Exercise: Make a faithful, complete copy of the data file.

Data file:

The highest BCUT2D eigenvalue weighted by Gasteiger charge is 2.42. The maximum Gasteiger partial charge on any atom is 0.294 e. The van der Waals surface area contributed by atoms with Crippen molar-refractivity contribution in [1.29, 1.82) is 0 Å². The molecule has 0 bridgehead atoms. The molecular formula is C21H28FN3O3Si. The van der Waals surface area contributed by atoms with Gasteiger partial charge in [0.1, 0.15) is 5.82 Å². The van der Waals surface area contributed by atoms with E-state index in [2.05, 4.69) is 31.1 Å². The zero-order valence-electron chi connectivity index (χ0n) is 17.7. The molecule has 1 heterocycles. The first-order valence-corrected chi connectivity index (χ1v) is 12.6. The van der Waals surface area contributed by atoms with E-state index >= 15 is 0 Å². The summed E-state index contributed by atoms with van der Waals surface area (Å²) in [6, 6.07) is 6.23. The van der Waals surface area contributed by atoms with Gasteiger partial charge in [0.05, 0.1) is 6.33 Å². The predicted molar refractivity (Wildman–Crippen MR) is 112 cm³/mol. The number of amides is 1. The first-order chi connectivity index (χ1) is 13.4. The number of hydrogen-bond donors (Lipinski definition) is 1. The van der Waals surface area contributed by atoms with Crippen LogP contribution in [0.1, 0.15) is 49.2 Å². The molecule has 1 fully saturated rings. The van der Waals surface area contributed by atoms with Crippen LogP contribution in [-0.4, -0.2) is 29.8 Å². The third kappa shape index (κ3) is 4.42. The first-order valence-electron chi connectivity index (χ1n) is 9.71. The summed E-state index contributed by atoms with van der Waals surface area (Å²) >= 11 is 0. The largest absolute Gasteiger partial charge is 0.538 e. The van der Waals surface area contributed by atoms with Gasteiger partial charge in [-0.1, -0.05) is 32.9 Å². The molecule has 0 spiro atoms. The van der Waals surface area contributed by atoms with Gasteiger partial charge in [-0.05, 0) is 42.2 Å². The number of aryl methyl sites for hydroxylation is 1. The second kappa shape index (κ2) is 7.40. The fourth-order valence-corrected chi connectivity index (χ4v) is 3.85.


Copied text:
The highest BCUT2D eigenvalue weighted by Gasteiger charge is 2.42. The maximum Gasteiger partial charge on any atom is 0.294 e. The van der Waals surface area contributed by atoms with Crippen molar-refractivity contribution in [1.29, 1.82) is 0 Å². The molecule has 0 bridgehead atoms. The molecular formula is C21H28FN3O3Si. The van der Waals surface area contributed by atoms with Gasteiger partial charge in [0.1, 0.15) is 5.82 Å². The van der Waals surface area contributed by atoms with E-state index in [2.05, 4.69) is 31.1 Å². The zero-order valence-electron chi connectivity index (χ0n) is 17.7. The molecule has 1 heterocycles. The first-order valence-corrected chi connectivity index (χ1v) is 12.6. The van der Waals surface area contributed by atoms with E-state index >= 15 is 0 Å². The summed E-state index contributed by atoms with van der Waals surface area (Å²) in [6, 6.07) is 6.23. The van der Waals surface area contributed by atoms with Gasteiger partial charge in [0.05, 0.1) is 6.33 Å². The predicted molar refractivity (Wildman–Crippen MR) is 112 cm³/mol. The number of amides is 1. The first-order chi connectivity index (χ1) is 13.4. The number of hydrogen-bond donors (Lipinski definition) is 1. The van der Waals surface area contributed by atoms with Crippen LogP contribution in [0.1, 0.15) is 49.2 Å². The molecule has 1 fully saturated rings. The van der Waals surface area contributed by atoms with Crippen LogP contribution in [-0.4, -0.2) is 29.8 Å². The third kappa shape index (κ3) is 4.42. The first-order valence-electron chi connectivity index (χ1n) is 9.71. The summed E-state index contributed by atoms with van der Waals surface area (Å²) >= 11 is 0. The largest absolute Gasteiger partial charge is 0.538 e. The van der Waals surface area contributed by atoms with Gasteiger partial charge in [-0.1, -0.05) is 32.9 Å². The molecule has 0 spiro atoms. The van der Waals surface area contributed by atoms with Gasteiger partial charge in [-0.05, 0) is 42.2 Å². The number of aryl methyl sites for hydroxylation is 1. The second kappa shape index (κ2) is 7.40. The fourth-order valence-corrected chi connectivity index (χ4v) is 3.85.